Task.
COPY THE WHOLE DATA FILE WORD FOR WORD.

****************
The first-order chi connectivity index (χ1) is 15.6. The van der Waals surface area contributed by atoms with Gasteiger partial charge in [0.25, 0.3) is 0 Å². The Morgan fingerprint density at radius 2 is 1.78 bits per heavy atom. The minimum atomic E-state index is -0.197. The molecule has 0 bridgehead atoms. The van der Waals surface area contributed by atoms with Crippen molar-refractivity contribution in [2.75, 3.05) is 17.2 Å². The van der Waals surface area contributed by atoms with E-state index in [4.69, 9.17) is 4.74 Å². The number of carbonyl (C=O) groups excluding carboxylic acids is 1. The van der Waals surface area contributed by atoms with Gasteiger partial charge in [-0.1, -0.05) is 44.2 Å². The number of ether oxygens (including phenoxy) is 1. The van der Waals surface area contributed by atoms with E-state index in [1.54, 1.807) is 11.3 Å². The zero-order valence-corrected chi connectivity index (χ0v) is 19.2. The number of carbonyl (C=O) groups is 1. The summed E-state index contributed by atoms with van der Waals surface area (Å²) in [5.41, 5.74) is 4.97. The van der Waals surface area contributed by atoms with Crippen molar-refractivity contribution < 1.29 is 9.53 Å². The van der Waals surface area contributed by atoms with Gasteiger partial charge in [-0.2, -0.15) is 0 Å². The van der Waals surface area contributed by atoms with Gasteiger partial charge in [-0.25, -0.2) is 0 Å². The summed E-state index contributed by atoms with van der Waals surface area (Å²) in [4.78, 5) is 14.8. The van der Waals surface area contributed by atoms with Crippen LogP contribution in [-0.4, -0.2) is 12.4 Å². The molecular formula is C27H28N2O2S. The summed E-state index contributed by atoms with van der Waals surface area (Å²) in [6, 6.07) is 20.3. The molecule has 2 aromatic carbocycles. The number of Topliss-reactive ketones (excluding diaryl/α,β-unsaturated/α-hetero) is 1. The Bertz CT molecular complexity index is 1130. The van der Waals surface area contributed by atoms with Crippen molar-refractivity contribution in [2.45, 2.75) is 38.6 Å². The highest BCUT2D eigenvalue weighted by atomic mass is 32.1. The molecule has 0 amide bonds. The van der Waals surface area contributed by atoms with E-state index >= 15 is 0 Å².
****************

The first-order chi connectivity index (χ1) is 15.6. The van der Waals surface area contributed by atoms with Gasteiger partial charge in [0.25, 0.3) is 0 Å². The Morgan fingerprint density at radius 2 is 1.78 bits per heavy atom. The minimum atomic E-state index is -0.197. The molecule has 0 bridgehead atoms. The van der Waals surface area contributed by atoms with Crippen molar-refractivity contribution in [2.75, 3.05) is 17.2 Å². The van der Waals surface area contributed by atoms with E-state index in [4.69, 9.17) is 4.74 Å². The number of carbonyl (C=O) groups excluding carboxylic acids is 1. The van der Waals surface area contributed by atoms with Gasteiger partial charge in [-0.1, -0.05) is 44.2 Å². The number of ether oxygens (including phenoxy) is 1. The van der Waals surface area contributed by atoms with E-state index in [1.54, 1.807) is 11.3 Å². The zero-order valence-corrected chi connectivity index (χ0v) is 19.2. The number of carbonyl (C=O) groups is 1. The summed E-state index contributed by atoms with van der Waals surface area (Å²) in [5.41, 5.74) is 4.97. The van der Waals surface area contributed by atoms with Crippen molar-refractivity contribution < 1.29 is 9.53 Å². The van der Waals surface area contributed by atoms with Gasteiger partial charge in [-0.2, -0.15) is 0 Å². The van der Waals surface area contributed by atoms with Gasteiger partial charge in [-0.25, -0.2) is 0 Å². The summed E-state index contributed by atoms with van der Waals surface area (Å²) in [4.78, 5) is 14.8. The van der Waals surface area contributed by atoms with Crippen LogP contribution in [-0.4, -0.2) is 12.4 Å². The molecular formula is C27H28N2O2S. The summed E-state index contributed by atoms with van der Waals surface area (Å²) in [6, 6.07) is 20.3. The molecule has 2 aromatic carbocycles. The number of Topliss-reactive ketones (excluding diaryl/α,β-unsaturated/α-hetero) is 1. The Bertz CT molecular complexity index is 1130. The van der Waals surface area contributed by atoms with Crippen molar-refractivity contribution in [2.45, 2.75) is 38.6 Å². The highest BCUT2D eigenvalue weighted by atomic mass is 32.1. The molecule has 0 amide bonds. The van der Waals surface area contributed by atoms with E-state index >= 15 is 0 Å².